The Goodness of God, Human Freedom, and the Problem of Hell
God, humans, and the afterlife.
Posted Dec 13, 2012
"There is no doctrine which I would more willingly remove from Christianity than this, if it lay in my power. But it (1) has the full support of Scripture, and, (2) especially, of our Lord's own words; (3) it has always been held by Christendom [thus three arguments from authority]; and (4) it has the support of reason."
These thoughts related to the doctrine of hell are part of the short but profound book by C.S. Lewis, The Problem of Pain. I think Lewis echoes the sentiments of many Christians, who are of course deeply troubled by the thought of people spending eternity in hell. Such a notion can appear unjust, and irreconcilable with the claim that God is good and loving. I read with great interest the article by fellow PT blogger Gregg Enriques, entitled "Is it Okay if Kids Believe God Sends Nonbelievers to Hell?" I have friends whose children have had similar experiences, and I have been both saddened and frustrated by this, for a variety of reasons. Here, I will focus on only one, namely, that a fairly common fundamentalist understanding of the nature of hell is perhaps theologically misguided.
Contemporary philosopher Stephen Davis addresses some of the ethical issues surrounding how to reconcile the existence of a good, loving, and morally perfect God with the existence of hell.* First, many Christians simply reject the notion that there is a hell, and argue that ultimately all people will come to know God and be reconciled to him. This view, commonly known as universalism, is often grounded in the claim that the point of God's judgment of fallible human beings is the promotion of repentance, of moral and spiritual transformation. Given this, even if hell exists, universalists hold that it is temporary and that God will continue to work towards reconciliation for all. And in the end all will freely say yes to God.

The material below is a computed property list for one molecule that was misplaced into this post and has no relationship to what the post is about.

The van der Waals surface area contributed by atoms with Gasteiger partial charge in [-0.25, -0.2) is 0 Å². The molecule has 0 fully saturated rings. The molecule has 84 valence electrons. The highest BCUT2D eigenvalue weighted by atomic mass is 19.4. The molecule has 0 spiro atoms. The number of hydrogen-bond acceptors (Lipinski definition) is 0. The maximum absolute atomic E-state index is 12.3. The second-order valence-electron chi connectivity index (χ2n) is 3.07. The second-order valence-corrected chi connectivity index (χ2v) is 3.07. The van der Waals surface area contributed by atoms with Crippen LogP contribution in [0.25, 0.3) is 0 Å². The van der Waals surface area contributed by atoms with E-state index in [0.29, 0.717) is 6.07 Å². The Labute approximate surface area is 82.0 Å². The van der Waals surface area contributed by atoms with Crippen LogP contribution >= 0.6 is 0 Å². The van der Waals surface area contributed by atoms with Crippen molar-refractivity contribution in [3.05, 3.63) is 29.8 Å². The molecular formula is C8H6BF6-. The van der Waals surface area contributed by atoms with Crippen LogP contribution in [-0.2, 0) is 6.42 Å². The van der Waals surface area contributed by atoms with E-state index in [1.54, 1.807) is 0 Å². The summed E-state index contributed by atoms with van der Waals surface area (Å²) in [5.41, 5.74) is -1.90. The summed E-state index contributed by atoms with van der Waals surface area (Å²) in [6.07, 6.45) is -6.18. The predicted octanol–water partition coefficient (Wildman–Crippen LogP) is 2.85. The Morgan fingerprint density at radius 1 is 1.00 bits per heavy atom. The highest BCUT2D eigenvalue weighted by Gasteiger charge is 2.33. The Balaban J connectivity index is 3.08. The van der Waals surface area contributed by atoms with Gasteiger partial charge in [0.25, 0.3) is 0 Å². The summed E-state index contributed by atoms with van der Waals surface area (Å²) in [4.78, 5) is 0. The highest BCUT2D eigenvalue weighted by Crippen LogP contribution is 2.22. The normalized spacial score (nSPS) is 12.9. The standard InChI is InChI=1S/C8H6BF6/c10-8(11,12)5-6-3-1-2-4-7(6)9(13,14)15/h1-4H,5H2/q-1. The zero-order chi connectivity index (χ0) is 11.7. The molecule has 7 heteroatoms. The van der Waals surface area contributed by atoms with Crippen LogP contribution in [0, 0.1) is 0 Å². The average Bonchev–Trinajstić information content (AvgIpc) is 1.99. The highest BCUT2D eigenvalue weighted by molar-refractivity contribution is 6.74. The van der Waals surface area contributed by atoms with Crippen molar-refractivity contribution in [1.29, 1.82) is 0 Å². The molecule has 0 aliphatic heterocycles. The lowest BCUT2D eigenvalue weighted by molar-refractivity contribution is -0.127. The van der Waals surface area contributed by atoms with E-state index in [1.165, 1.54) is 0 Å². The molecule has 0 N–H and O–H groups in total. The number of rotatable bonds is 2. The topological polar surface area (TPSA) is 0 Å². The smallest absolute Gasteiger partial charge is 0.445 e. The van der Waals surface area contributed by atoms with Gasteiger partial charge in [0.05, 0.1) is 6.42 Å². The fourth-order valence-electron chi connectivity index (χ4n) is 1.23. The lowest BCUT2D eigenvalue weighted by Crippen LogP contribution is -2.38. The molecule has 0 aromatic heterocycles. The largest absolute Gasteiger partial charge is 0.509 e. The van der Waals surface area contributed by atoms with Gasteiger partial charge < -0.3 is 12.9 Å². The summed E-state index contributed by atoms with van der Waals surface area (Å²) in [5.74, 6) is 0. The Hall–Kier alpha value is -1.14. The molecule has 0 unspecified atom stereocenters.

Davis opts for separationism, which is the view that some people will be in hell for eternity, but not because God sends them to hell. Rather, they are there (and perhaps remain there) by choice. This sounds very odd, given the "fire and brimstone" pictures of hell present in the minds of many. Yet according to Davis, hell should be understood as separation from God. For Davis and others who hold this view, the images in the Bible concerning hell−unquenchable fire, darkness, bottomless pit, place of no rest−are not to be taken literally, as they are not intended by the authors of the Christian scriptures to be taken in this way. Doing so leads to potential contradictions. For example, how could there be a place where both unquenchable fire and darkness are simultaneously present?
The point of the metaphorical imagery for separationists is that hell is eternal; it is not some sort of medieval torture chamber. Rather, it is a place of separation from God who is thought to be the ultimate source of joy, love, peace, and light. A point from Lewis in The Problem of Pain is again instructive, when he says that those in hell have "tried to turn everything they meet into a province or appendage of the self. The taste for the other, which is the very capacity for enjoying good, is quenched in them. At death, the lost soul has his wish, to live wholly in the self and to make the best of what he finds there. And what he finds there is Hell."
On this view, strictly speaking, God does not send people to hell. In fact, God's desire is that all people would say yes to him (see 2 Peter 3:9). However, God allows people to choose to reject him, even for eternity. In love, he gives them the freedom to choose. And some freely choose not to be in the presence of God. Perhaps those in hell are remorseful, but choose to remain there because they are unable to enjoy the pleasures of heaven. They prefer to live apart from God's presence, rather than in it. They wouldn't want out of hell if the only other option was heaven. Again, as Lewis puts it, "The doors of hell are locked on the inside."
There are difficult theological, philosophical, and ethical issues concerning the nature of God and eternity that haven't been covered here. However, the upshot is that there are ways of understanding Christian teachings concerning hell that are perhaps consistent with the view that God is good and loving.
* "Universalism, Hell, and the Fate of the Ignorant," Modern Theology 6 (1990): 173-186.